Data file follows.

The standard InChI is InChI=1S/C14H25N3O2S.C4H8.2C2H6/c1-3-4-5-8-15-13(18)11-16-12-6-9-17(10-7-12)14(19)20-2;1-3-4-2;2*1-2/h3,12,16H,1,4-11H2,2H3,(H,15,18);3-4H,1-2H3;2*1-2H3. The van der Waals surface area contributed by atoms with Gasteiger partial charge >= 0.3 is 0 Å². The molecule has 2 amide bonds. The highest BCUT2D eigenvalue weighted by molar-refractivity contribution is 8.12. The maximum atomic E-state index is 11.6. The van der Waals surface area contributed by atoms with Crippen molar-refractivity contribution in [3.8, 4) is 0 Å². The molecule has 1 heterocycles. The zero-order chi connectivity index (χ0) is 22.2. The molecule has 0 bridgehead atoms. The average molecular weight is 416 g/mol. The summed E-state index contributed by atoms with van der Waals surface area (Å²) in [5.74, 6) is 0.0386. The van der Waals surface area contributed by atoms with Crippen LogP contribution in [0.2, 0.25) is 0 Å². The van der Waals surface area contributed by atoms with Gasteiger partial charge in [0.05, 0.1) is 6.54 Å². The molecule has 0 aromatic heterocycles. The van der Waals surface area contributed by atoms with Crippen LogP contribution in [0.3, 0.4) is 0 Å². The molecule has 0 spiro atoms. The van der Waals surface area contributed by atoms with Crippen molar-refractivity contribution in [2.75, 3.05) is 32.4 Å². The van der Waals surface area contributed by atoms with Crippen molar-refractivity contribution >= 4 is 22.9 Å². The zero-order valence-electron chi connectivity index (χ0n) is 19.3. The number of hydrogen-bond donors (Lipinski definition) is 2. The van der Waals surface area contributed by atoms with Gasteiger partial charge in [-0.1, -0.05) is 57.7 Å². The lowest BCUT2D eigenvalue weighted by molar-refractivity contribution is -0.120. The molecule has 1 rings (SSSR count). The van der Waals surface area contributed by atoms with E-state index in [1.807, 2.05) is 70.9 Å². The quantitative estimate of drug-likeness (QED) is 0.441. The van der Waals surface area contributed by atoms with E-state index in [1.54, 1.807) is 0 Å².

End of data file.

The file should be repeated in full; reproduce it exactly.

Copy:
The standard InChI is InChI=1S/C14H25N3O2S.C4H8.2C2H6/c1-3-4-5-8-15-13(18)11-16-12-6-9-17(10-7-12)14(19)20-2;1-3-4-2;2*1-2/h3,12,16H,1,4-11H2,2H3,(H,15,18);3-4H,1-2H3;2*1-2H3. The van der Waals surface area contributed by atoms with Gasteiger partial charge >= 0.3 is 0 Å². The molecule has 2 amide bonds. The highest BCUT2D eigenvalue weighted by molar-refractivity contribution is 8.12. The maximum atomic E-state index is 11.6. The van der Waals surface area contributed by atoms with Crippen molar-refractivity contribution in [3.8, 4) is 0 Å². The molecule has 1 heterocycles. The zero-order chi connectivity index (χ0) is 22.2. The molecule has 0 bridgehead atoms. The average molecular weight is 416 g/mol. The summed E-state index contributed by atoms with van der Waals surface area (Å²) in [5.74, 6) is 0.0386. The van der Waals surface area contributed by atoms with Crippen LogP contribution in [0.2, 0.25) is 0 Å². The van der Waals surface area contributed by atoms with Gasteiger partial charge in [0.05, 0.1) is 6.54 Å². The molecule has 0 aromatic heterocycles. The van der Waals surface area contributed by atoms with Crippen LogP contribution in [0.3, 0.4) is 0 Å². The molecule has 0 spiro atoms. The van der Waals surface area contributed by atoms with Crippen molar-refractivity contribution in [2.75, 3.05) is 32.4 Å². The van der Waals surface area contributed by atoms with Crippen molar-refractivity contribution >= 4 is 22.9 Å². The zero-order valence-electron chi connectivity index (χ0n) is 19.3. The number of hydrogen-bond donors (Lipinski definition) is 2. The van der Waals surface area contributed by atoms with Gasteiger partial charge in [-0.1, -0.05) is 57.7 Å². The lowest BCUT2D eigenvalue weighted by molar-refractivity contribution is -0.120. The molecule has 1 rings (SSSR count). The van der Waals surface area contributed by atoms with E-state index in [1.807, 2.05) is 70.9 Å². The quantitative estimate of drug-likeness (QED) is 0.441. The van der Waals surface area contributed by atoms with E-state index in [1.54, 1.807) is 0 Å².